Rosencrantz v. Territory

The first line of attack was on the householder requirement and the first case to reach the appellate court was against Mollie Rosencrantz accused of running a brothel. Rosencrantz made the argument that married women could not be householders within the meaning of the statute. She lost that case with the court upholding women grand jurors in a strongly positive opinion about women’s rights. Rosencrantz v. Territory, 2 WASH. TERR. 267, 5 P. 305 (1884). Lelia Robinson was on the brief attacking women’s right to serve on grand juries, representing Mollie Rosenkrantz. Ruefully she explained that “my business associations made it necessary.... so that while my sympathies were on one side of the question, my work was done on the other, as sometimes must happen.” Lelia J. Robinson, Letter to the Equity Club, 1887, reprinted in VIRGINIA DRACHMAN, WOMEN LAWYERS AND THE ORIGINS OF PROFESSIONAL IDENTITY IN AMERICA 66 (1993). Robinson was maintaining the ideal of law practice in raising all a client’s valid points even if they conflicted with the attorney’s own beliefs. Women, moreover, could not succeed as lawyers if they refused to argue certain issues, especially ones like the illegal constitution of a grand jury which could be useful to many clients.

Harland v. Territory

Less than three years after the victory for women grand jurors, there was a change in the personnel of the Court. That and the persistent appeals of defendants challenging women grand jurors led to an effective reversal of Rosenkrantz. In Harland v. Territory, 3 WASH. TERR. 131, 13 P. 453 (1887), a judge who had vehemently dissented in Rosenkrantz wrote the majority opinion holding that the underlying statute giving women suffrage was unconstitutionally drafted, and thus women did not meet the elector requirement for grand jury service. Lelia Robinson wrote her article on Women Jurors before Harland was decided. 1 CHI. L. TIMES 22, 33 (case was reported pending). It would have been interesting to see her comment on the use of her own case in Massachusetts refusing her admission to the bar for the proposition that sweeping change must be made by explicit legislation. The court also cited from Myra Bradwell’s Supreme Court case for this view. 3 WASH. TERR. 131, 140-42 (1887).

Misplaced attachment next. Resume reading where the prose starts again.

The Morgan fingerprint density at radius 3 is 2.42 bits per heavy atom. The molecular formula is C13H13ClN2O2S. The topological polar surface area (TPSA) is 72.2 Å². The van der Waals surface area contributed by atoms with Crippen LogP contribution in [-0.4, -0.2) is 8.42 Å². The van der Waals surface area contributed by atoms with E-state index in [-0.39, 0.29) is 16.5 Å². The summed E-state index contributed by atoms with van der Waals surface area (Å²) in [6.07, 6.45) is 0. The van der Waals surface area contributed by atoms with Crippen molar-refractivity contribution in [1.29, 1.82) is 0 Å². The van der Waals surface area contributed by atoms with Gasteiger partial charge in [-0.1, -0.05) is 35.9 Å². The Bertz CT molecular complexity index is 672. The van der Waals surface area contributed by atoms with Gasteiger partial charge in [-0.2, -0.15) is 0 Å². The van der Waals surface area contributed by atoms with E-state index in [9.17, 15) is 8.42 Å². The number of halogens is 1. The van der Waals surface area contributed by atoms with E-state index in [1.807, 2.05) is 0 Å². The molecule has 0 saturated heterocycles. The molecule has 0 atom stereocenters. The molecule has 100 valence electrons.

Bloomer v. Todd

The next term of a legislature elected with women voting passed a new woman suffrage statute. But in a case widely believed to be set up and financed by the liquor interests, the wife of a saloon-keeper sued officials she said refused her vote, and the new suffrage statute was also found unconstitutional. Bloomer v. Todd, 3 WASH. TERR. 599, 19 P. 135 (1888). The next year, a constitutional convention composed of men chosen without woman suffrage, decided that Washington would enter statehood with a constitution that limited the vote to men. The whole legal story is told very clearly in Aaron H. Caplan, The History of Women's Jury Service in Washington, 59 WASH. ST. BAR NEWS March 2005 (a Loyola Law School Legal Studies Paper, No. 2008-22) (abstract available at http://ssrn.com/abstract=1184048) (visited July 28, 2008).